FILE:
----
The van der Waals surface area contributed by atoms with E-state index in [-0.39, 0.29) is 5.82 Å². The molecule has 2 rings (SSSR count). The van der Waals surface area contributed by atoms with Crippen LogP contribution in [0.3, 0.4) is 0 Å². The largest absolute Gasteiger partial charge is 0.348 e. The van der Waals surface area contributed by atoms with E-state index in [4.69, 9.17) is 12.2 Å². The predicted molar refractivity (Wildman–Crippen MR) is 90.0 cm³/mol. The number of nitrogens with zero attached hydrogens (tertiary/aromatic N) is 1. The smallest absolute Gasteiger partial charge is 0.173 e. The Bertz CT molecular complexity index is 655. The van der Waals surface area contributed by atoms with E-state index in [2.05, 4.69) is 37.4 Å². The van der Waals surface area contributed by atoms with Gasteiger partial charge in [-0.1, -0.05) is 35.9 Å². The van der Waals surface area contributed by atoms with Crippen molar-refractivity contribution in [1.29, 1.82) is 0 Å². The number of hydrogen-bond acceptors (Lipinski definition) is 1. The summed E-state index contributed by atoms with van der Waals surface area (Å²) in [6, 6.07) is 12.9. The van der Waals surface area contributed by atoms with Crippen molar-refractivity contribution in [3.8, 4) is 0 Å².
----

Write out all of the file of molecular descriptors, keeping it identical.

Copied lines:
The van der Waals surface area contributed by atoms with E-state index in [-0.39, 0.29) is 5.82 Å². The molecule has 2 rings (SSSR count). The van der Waals surface area contributed by atoms with Crippen LogP contribution in [0.3, 0.4) is 0 Å². The largest absolute Gasteiger partial charge is 0.348 e. The van der Waals surface area contributed by atoms with E-state index in [4.69, 9.17) is 12.2 Å². The predicted molar refractivity (Wildman–Crippen MR) is 90.0 cm³/mol. The number of nitrogens with zero attached hydrogens (tertiary/aromatic N) is 1. The smallest absolute Gasteiger partial charge is 0.173 e. The Bertz CT molecular complexity index is 655. The van der Waals surface area contributed by atoms with E-state index in [2.05, 4.69) is 37.4 Å². The van der Waals surface area contributed by atoms with Gasteiger partial charge in [-0.1, -0.05) is 35.9 Å². The van der Waals surface area contributed by atoms with Crippen molar-refractivity contribution in [1.29, 1.82) is 0 Å². The number of hydrogen-bond acceptors (Lipinski definition) is 1. The summed E-state index contributed by atoms with van der Waals surface area (Å²) in [6, 6.07) is 12.9. The van der Waals surface area contributed by atoms with Crippen molar-refractivity contribution in [3.8, 4) is 0 Å².